Little Rock, Earle mayors attend national mayors conference in Washington

D.C. event draws Little Rock, Earle chiefs

Little Rock Mayor Frank Scott Jr. (left) and Earle Mayor Jaylen Smith are shown in these 2022 file photos. (Arkansas Democrat-Gazette/Helaine R. Williams)
Little Rock Mayor Frank Scott Jr. (left) and Earle Mayor Jaylen Smith are shown in these 2022 file photos. (Arkansas Democrat-Gazette/Helaine R. Williams)

WASHINGTON -- Two Arkansas mayors were among the more than 250 municipal leaders who attended the U.S. Conference of Mayors' annual winter meeting in the nation's capital this week.

Little Rock Mayor Frank Scott Jr. and Earle Mayor Jaylen Smith participated in seminars on topics such as utilizing federal resources, public safety and technology innovation. The annual meeting concluded Friday with Scott, Smith and other mayors meeting with President Joe Biden at the White House.

The U.S. Conference of Mayors is a nationwide organization consisting of mayors from cities with populations of at least 30,000 people. Smith -- whose town has a population of around 1,800 residents -- was invited by the African American Mayors Association, which Scott heads as its president. Scott also mentored Smith during his mayoral campaign.

Smith, 18, became one of the youngest mayors in the country when he won his contest in November. His attendance at the meeting happened as he marked his third week in office.

In an interview with the Arkansas Democrat-Gazette, Smith said the meeting provided opportunities to learn effective solutions for addressing a myriad of issues while building relationships with leaders from across the country.

"I've met so many mayors," he said.

"I'm going to reach out with any questions I have," he said. "I'm not going to hesitate; I'm just going to make that call because the mayors that are here, they are supportive and very willing to help."

Scott, who began his second term this year, has used previous meetings to learn about possible solutions to issues in Little Rock. He mentioned talking to leaders of Austin, Texas, about services for people experiencing homelessness. Scott tied those conversations to plans for creating a micro village to provide residency for these people.

"No one has a price on a good idea," Scott said. "We want to make sure that if we're able to implement an idea that can work well in Little Rock and someone's already gone through that journey, we want to utilize it."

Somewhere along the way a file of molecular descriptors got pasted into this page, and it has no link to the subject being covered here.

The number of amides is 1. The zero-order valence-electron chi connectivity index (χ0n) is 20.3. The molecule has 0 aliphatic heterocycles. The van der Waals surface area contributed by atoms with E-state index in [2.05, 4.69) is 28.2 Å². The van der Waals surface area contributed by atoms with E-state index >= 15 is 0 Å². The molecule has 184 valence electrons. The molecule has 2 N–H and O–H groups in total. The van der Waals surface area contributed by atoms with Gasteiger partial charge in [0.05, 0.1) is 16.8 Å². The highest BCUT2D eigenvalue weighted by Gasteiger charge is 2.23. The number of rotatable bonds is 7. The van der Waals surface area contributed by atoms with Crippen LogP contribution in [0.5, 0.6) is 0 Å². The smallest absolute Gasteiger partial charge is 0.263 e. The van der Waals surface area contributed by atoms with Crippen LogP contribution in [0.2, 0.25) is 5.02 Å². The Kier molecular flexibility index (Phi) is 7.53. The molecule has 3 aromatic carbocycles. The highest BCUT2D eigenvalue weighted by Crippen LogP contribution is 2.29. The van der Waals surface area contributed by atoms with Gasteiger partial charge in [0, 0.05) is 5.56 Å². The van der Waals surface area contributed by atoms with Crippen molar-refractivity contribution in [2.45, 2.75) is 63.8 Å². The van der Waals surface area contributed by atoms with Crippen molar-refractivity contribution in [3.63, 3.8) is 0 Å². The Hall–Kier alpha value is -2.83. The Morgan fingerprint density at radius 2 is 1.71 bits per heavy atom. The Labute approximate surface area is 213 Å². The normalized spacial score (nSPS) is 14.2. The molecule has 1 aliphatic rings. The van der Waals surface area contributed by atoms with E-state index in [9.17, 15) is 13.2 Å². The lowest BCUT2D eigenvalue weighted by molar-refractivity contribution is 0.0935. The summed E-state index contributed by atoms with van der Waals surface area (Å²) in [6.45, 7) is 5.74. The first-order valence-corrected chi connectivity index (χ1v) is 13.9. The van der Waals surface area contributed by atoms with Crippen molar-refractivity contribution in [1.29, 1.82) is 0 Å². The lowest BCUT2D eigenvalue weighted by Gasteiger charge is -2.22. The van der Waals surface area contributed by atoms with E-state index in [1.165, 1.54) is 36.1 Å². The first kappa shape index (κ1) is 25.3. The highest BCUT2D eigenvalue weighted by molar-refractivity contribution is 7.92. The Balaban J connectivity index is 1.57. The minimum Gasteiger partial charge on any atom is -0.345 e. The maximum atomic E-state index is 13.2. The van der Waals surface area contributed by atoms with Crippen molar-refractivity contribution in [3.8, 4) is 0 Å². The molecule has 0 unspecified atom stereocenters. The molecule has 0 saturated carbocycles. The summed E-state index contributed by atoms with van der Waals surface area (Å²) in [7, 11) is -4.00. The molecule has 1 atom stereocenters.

The city would use American Rescue Plan Act funds for the homelessness project, Scott said.

Other relationships of interest to mayors are those involving federal agencies. Representatives from various national offices, such as the Treasury Department and the Small Business Administration, participated in forums alongside mayors and advocacy leaders to discuss issues shared across multiple communities.

"It's really good when we are sending applications out for these grants and this federal funding that we are able to put a name with a face with the city and the people that are making these key and critical decisions," Scott said.

During Scott's tenure, Little Rock has sought federal investments for various projects, including the community schools model efforts directed at improving academic outcomes.

"We really believe it is a direct relationship," Scott said. "Not only because we're providing great applications, but we're creating and building relationships with members of the federal government who are making these critical decisions and giving us these dollars."

Smith also sees opportunities to utilize resources for improvements, such as upgrading Earle's infrastructure and opening a new grocery store. He added it will take a united effort to ensure the town gets the most from investment opportunities.

"We're looking at building up Earle, Arkansas, and so we're going to have to take risks, take steps, and make sure everybody is on one page. Me -- the mayor -- the city council, and people working together as one to move our city."

"It's not just the mayor making the decisions, but everybody working together and making the best decisions for our city to move forward and getting those projects and getting those people to come in and invest in Earle."

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